The DuST program for Macintosh is useful to convert ST floppies into disk images before loading. This is a very slow way to move files between the ST and Mac.
An easier way is to drag the HDD-C icon in the NoSTalgia Folder onto Mac OS 9's Disk Copy program. The File Exchange Extension must be enabled for this trick to work.
To make things easier, I keep an alias for Disk Copy in the Mac's NoSTalgia folder. Open the disk image, and swap files as normal on a Mac.
The trick is to drag all copies of the disk image to the trash before restarting NoSTalgia.
On OSX it is easy to just open the NoSTalgia HDD-C file with Apple's DiskimageMounter.app and do the same thing. Just double-click on the HD image to open it, then copy the downloaded ST file to the desired directory location.
Once again, NoSTalgia should not be running while doing this.
ARanyM (Atari Running any Machine) is an Open Source project that can run Atari TOS/GEM on most modern computer hardware.
The latest MacAranym uses Emutos and hard disk images with FreeMINT, TERRADESK 3.86, XAAES, BOXKITE etc. to make a stable TOS system, along with some other free software packages. Maybe it's a bit like an Atari Falcon on my iMac?
I had a lot of trouble getting it to work at first. Something to do with the config file and hard drive setup was a puzzle. The docs refer mostly to a Linux setup.
During my holidays in early June 2012 I was able to use the Pack_3D to get a working installation on the iMac. (It worked first time for me.)
Games aren't working for me in the higher resolutions.
Neither is MIDI. (A common problem with emulators on OSX.)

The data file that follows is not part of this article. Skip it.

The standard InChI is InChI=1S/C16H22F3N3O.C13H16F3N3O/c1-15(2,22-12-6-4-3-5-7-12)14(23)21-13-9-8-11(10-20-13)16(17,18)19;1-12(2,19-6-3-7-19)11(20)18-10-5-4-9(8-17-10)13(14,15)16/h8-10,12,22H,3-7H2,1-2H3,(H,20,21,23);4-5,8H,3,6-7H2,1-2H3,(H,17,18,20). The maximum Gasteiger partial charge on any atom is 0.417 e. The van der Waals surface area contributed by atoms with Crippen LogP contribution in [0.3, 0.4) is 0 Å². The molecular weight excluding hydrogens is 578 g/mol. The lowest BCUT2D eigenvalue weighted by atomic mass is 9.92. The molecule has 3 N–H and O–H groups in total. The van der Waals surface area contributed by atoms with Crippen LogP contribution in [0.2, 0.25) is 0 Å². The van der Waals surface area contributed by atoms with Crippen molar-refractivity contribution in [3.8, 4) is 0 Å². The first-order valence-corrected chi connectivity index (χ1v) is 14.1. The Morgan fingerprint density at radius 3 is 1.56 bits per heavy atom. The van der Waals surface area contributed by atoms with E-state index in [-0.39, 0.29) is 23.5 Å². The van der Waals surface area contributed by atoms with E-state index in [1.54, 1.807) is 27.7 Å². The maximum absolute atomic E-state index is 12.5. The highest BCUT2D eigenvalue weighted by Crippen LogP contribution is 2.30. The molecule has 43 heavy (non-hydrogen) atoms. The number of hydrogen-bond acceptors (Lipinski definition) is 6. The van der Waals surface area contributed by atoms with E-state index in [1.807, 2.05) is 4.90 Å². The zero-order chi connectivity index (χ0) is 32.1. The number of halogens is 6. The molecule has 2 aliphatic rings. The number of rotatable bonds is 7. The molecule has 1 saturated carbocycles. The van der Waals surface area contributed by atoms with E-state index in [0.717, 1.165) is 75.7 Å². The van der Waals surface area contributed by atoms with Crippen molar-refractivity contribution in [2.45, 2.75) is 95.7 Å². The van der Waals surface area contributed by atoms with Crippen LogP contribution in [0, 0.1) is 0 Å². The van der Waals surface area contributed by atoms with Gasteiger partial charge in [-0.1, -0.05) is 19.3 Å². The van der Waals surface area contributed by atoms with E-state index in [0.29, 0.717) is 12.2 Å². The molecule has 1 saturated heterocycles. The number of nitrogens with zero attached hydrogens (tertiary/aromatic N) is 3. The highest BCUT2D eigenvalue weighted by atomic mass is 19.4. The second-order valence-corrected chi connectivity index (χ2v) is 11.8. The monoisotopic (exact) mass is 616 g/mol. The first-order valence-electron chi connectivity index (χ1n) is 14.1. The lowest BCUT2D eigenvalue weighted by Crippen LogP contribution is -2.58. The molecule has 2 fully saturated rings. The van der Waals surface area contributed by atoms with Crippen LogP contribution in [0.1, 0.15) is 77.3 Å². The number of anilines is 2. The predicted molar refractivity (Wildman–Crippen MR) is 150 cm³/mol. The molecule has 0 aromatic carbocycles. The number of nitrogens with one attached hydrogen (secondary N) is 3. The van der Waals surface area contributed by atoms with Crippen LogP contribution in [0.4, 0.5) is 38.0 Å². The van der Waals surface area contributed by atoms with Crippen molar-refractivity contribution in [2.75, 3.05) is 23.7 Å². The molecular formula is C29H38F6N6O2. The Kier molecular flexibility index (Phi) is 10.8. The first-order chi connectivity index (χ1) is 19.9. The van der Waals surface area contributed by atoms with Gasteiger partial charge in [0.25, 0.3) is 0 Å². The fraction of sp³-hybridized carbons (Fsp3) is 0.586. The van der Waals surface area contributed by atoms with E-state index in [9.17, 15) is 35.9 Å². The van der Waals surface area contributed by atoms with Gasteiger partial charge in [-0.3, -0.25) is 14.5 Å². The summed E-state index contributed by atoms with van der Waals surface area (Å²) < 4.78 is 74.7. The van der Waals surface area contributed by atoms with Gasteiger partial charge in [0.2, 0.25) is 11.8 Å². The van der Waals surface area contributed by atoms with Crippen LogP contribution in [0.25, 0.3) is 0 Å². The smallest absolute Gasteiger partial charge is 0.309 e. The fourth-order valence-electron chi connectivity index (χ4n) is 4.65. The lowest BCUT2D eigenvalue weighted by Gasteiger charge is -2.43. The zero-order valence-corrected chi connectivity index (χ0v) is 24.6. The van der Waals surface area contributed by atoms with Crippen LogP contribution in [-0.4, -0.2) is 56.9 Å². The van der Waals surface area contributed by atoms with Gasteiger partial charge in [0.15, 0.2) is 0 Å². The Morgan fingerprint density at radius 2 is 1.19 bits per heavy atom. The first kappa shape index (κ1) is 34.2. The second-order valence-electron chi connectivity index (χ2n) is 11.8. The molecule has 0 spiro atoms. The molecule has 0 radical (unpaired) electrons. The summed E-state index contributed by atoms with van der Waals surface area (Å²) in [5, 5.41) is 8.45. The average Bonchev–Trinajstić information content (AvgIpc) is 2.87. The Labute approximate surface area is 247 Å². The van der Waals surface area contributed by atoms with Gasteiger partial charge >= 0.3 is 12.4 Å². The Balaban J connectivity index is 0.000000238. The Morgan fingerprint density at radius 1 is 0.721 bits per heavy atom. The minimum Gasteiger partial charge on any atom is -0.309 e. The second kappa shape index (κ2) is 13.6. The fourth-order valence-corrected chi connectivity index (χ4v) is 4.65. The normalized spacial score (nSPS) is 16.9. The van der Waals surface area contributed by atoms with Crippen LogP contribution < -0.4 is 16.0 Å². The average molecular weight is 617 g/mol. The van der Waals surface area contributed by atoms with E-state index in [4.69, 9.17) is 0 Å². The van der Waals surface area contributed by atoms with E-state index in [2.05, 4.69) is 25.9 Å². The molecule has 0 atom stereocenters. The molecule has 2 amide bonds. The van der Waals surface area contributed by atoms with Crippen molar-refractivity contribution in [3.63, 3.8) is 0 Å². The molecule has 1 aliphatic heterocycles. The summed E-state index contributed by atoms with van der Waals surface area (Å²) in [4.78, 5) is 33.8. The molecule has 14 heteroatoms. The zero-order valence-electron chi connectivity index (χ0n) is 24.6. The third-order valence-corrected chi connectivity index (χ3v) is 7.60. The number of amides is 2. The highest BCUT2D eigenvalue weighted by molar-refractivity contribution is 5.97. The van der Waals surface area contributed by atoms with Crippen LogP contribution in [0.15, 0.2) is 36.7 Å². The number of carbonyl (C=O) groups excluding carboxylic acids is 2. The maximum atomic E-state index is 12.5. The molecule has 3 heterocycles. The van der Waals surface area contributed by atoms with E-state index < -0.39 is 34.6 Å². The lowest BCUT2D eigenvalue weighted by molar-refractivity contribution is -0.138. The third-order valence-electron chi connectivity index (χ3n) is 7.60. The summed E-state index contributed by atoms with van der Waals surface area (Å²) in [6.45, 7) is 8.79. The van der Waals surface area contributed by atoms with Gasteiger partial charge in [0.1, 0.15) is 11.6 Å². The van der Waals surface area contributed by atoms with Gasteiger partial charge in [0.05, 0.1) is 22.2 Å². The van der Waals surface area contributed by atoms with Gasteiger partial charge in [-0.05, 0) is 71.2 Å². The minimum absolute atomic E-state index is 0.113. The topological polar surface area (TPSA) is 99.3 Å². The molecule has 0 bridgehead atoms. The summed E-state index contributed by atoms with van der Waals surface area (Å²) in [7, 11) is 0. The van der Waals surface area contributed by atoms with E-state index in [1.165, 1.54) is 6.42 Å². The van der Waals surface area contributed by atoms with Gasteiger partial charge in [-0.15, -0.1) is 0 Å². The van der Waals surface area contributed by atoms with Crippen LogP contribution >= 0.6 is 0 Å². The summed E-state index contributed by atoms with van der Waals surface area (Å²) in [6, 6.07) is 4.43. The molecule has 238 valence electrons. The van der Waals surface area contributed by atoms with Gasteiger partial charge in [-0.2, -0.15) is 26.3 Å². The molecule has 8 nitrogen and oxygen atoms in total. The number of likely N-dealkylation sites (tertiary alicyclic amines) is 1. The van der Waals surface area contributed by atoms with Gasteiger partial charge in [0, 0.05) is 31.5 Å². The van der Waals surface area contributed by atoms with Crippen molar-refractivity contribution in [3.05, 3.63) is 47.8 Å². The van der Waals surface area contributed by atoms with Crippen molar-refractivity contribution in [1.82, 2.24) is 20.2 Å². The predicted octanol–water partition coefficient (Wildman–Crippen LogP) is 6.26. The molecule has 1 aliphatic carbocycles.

The open source project Hatari is still under development. XQuartz is needed to run the latest version on OSX Mavericks. Also SDL.
It seems to be very compatible on OS X. So far I haven't been able to set up a HD.
It doesn't seem ready for music applications though. MIDI has basic output to external devices, but there's no input yet.
The latest version I've tried is Hatari 1.7.0a. It "goes", but I'd really like to get the HD working.
The German language MagicMac 6 Demo works well on a PPC with Mac OS 9.x for about 15 minutes until it times out.
Since it's so old, it might be hard to locate a copy of this....
This extremely expensive commercial program is the one to get if you are into running Atari DTP or internet applications in emulated conditions. Maybe you've got some old Calamus DTP files to rescue?
The application lets you access the Mac fonts, floppy drive, and serial ports directly. Most serious applications run well, but not many games or MIDI applications.
I've set it up with NVDI and other AUTO and Control Panels to make one kick-ass emulated TOS machine!
On 18 January 1998 I connected to the WWW on my old Performa 6360 Mac using the MagicMac Demo and STING/CAB for my very first time! I thought that was quite an achievement, if somewhat pointless.
This internet software setup for Atari ST is described here.
Since MagicMac was a Classic application, I haven't tried this on my newer machines.